Presenting solutions to a wide variety of challenges, faculty members and students from American University of Sharjah (AUS) are displaying innovative, high-quality projects at the Innovation Week that began at Sharjah Book Authority yesterday, February 8. The event is part of UAE Innovation Month 2020 currently being held all across the country.
Renowned for its reputation in research and innovation, the university this year has brought five inventive solutions that highlight issues as varied as bacterial infections and desalination to optimization of photovoltaic energy systems.
Speaking about the university’s participation at the event, Dr. Mohamed El Tarhuni, Vice Provost for Graduate Studies at AUS, said:
“Our university’s continuous participation emphasizes the importance we give to promoting innovation and creativity among our students and faculty. It also highlights the engagement of students and faculty in research that can have significant impact on society and industry such as developing efficient water desalination solutions; IoT solar energy monitoring for smart cities; monitoring the quality of marine aquacultures; a system for biomass for biofuel production and waste minimization; and identifying molecules for the development of a new class of antibiotics that can defeat drug-resistant bacteria."
Dr. El Tarhuni added that the event also highlighted the university’s commitment to engaging with society in general and industrial challenges in particular. The projects on display throughout the week include:
· Novel Contact Lens Disinfectant For Targeted Killing Of Vision-Threatening Parasite – Developed by the College of Arts and Sciences’ Dr. Naveed Khan, Professor and Head of the Department of Biology, Chemistry and Environmental Sciences; and Dr. Ruqaiyyah Siddiqui, Research Fellow, Department of Biology, Chemistry and Environmental Sciences, this project has developed a novel contact lens disinfectant that contains cellulose-targeting molecules that has proved effective in targeted killing of parasites. The contact lens market is a multibillion dollar industry globally and the number of contact lens wearers is on the rise. Therefore, a new class of contact lens disinfectant is of substantial import to human health.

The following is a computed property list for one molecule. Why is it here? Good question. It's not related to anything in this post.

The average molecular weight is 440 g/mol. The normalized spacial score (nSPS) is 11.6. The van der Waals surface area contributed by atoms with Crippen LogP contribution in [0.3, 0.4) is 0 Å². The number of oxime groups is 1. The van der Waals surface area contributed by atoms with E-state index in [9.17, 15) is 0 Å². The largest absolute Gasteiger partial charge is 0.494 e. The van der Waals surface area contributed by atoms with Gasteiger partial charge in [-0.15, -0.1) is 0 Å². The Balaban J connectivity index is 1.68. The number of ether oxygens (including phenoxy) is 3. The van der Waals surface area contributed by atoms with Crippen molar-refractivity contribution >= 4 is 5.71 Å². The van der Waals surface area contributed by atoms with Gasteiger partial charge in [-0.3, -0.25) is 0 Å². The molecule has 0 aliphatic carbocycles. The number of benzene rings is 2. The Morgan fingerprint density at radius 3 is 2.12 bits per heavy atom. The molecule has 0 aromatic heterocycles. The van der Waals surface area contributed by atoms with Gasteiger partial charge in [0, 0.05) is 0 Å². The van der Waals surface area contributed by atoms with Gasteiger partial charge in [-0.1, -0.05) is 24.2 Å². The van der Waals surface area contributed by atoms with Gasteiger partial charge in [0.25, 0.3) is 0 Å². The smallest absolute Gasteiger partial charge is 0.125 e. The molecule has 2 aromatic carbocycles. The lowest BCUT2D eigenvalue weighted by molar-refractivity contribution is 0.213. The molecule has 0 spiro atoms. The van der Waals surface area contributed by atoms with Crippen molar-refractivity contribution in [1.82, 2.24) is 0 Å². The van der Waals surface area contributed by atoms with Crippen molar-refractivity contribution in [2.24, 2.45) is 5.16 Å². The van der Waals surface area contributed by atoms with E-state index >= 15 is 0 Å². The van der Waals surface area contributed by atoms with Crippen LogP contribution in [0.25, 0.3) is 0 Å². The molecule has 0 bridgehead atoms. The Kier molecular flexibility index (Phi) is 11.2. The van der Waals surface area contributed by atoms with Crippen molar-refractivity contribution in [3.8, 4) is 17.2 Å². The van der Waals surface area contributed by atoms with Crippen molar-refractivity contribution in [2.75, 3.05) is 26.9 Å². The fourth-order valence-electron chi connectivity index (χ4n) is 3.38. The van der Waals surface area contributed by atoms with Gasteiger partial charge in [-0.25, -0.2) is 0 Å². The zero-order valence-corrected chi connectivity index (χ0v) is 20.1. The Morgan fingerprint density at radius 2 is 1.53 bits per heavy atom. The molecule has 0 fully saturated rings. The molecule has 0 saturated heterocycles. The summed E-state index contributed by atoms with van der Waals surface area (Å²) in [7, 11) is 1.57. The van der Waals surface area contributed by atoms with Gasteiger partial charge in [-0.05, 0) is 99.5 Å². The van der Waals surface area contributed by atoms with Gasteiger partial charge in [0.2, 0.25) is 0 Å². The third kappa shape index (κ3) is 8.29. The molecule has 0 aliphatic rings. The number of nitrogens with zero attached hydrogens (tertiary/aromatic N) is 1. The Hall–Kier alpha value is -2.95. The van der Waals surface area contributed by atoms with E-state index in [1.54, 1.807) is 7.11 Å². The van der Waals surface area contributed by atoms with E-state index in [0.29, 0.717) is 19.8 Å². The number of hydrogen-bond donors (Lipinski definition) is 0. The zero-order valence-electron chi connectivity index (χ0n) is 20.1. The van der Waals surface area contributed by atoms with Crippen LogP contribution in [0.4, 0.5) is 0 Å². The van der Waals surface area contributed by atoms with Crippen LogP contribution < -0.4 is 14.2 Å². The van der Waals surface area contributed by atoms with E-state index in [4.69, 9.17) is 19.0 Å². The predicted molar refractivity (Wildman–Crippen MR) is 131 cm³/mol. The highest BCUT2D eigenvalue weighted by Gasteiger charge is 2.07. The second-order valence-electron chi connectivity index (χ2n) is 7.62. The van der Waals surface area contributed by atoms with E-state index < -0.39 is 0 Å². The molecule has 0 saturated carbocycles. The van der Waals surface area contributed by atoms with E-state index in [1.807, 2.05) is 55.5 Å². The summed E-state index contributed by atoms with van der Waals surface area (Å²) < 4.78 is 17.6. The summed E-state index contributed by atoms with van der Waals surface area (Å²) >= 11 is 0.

· Cockroaches: Physicians’ Answer To Bacterial Infections – Developed by the College of Arts and Sciences’ Dr. Naveed Khan, Professor and Head of the Department of Biology, Chemistry and Environmental Sciences; and Dr. Ruqaiyyah Siddiqui, Research Fellow, Department of Biology, Chemistry and Environmental Sciences, this project has identified several molecules in cockroaches that showed up to 100 percent kill of bacterial pathogens. These pathogens are potential new class of antibiotics that can thwart threats posed by drug-resistant bacterial superbugs. These findings are highly important for human and animal health.
· Forward Osmosis-Reverse Osmosis Desalination – Developed by the College of Engineering’s Dr. Amani Al-Othman, Associate Professor of Chemical Engineering; and students Waed Hussain; Ranwa Alsadi; Abdullah Al Amin; Mai Alhussein; and Nada Allam, this project is a proposed process for water desalination using double membrane filtration. It is meant to promote production by using less energy as needed by conventional processes alone such as reverse osmosis.
· Online Monitoring And Efficiency Optimization Of Photovoltaic Energy Systems – Developed by the College of Engineering’s Dr. Rached Dhaouadi, Professor of Electrical Engineering; Dr. Imran Zualkernan, Professor of Computer Engineering; and Research Associates Salsabeel Shapsough and Mohannad Takrouri, this project presents the design and implementation of an IoT-based solar monitoring systems for citywide, large-scale distributed solar facilities in smart cities. The system uses low-cost hardware and IoT networking technologies to remotely perform and communicate IV curves from individual modules or strings in a remote facility. A prototype was implemented and used to evaluate soiling loss in Sharjah over the period of two months under harsh summer weather conditions. The prototype was able to successfully and reliably collect IV tracing and communicate it back to a cloud-based server for researchers to view and analyze.
· Development and Performance Analysis Of A Novel MOF-Based Composite For MEM Chemical Sensing Application – Developed by the College of Engineering’s Dr. Mehdi Ghommen, Assistant Professor of Mechanical Engineering; Dr. Rana Sabouni, Assistant Professor of Chemical Engineering; and Bassam ElTaher, a student enrolled in the Biomedical Engineering master’s program; along with Dr. Eihab Abdel Rahman, from the University of Waterloo, this project focuses on fabricating and developing a MEMES Microbeam sensor coated with a composite porous material for fast detection of low mercury levels in water.
The Innovation Week in Sharjah runs until February 14.